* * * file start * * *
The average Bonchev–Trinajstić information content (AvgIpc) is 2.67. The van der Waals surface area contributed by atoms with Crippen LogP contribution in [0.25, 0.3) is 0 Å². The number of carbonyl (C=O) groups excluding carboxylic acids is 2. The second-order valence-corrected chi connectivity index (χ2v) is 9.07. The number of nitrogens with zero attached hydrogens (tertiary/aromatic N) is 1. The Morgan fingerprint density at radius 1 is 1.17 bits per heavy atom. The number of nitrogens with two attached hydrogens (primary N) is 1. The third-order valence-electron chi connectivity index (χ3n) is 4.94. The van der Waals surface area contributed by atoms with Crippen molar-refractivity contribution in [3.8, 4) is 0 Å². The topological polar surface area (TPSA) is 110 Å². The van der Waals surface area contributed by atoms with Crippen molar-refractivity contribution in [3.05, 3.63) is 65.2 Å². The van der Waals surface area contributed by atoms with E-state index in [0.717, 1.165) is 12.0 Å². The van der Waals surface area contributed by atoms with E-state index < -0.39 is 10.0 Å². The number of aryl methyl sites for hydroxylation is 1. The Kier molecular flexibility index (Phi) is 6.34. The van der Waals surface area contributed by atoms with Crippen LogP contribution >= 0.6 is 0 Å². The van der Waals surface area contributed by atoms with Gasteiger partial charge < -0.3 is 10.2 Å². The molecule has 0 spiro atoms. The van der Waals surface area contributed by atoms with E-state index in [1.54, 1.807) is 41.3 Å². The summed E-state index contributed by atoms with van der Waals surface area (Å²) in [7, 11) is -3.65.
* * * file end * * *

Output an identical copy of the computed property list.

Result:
The average Bonchev–Trinajstić information content (AvgIpc) is 2.67. The van der Waals surface area contributed by atoms with Crippen LogP contribution in [0.25, 0.3) is 0 Å². The number of carbonyl (C=O) groups excluding carboxylic acids is 2. The second-order valence-corrected chi connectivity index (χ2v) is 9.07. The number of nitrogens with zero attached hydrogens (tertiary/aromatic N) is 1. The Morgan fingerprint density at radius 1 is 1.17 bits per heavy atom. The number of nitrogens with two attached hydrogens (primary N) is 1. The third-order valence-electron chi connectivity index (χ3n) is 4.94. The van der Waals surface area contributed by atoms with Crippen molar-refractivity contribution in [3.8, 4) is 0 Å². The topological polar surface area (TPSA) is 110 Å². The van der Waals surface area contributed by atoms with Crippen molar-refractivity contribution in [3.05, 3.63) is 65.2 Å². The van der Waals surface area contributed by atoms with E-state index in [0.717, 1.165) is 12.0 Å². The van der Waals surface area contributed by atoms with E-state index < -0.39 is 10.0 Å². The number of aryl methyl sites for hydroxylation is 1. The Kier molecular flexibility index (Phi) is 6.34. The van der Waals surface area contributed by atoms with Crippen LogP contribution >= 0.6 is 0 Å². The van der Waals surface area contributed by atoms with Gasteiger partial charge < -0.3 is 10.2 Å². The molecule has 0 spiro atoms. The van der Waals surface area contributed by atoms with E-state index in [1.54, 1.807) is 41.3 Å². The summed E-state index contributed by atoms with van der Waals surface area (Å²) in [7, 11) is -3.65.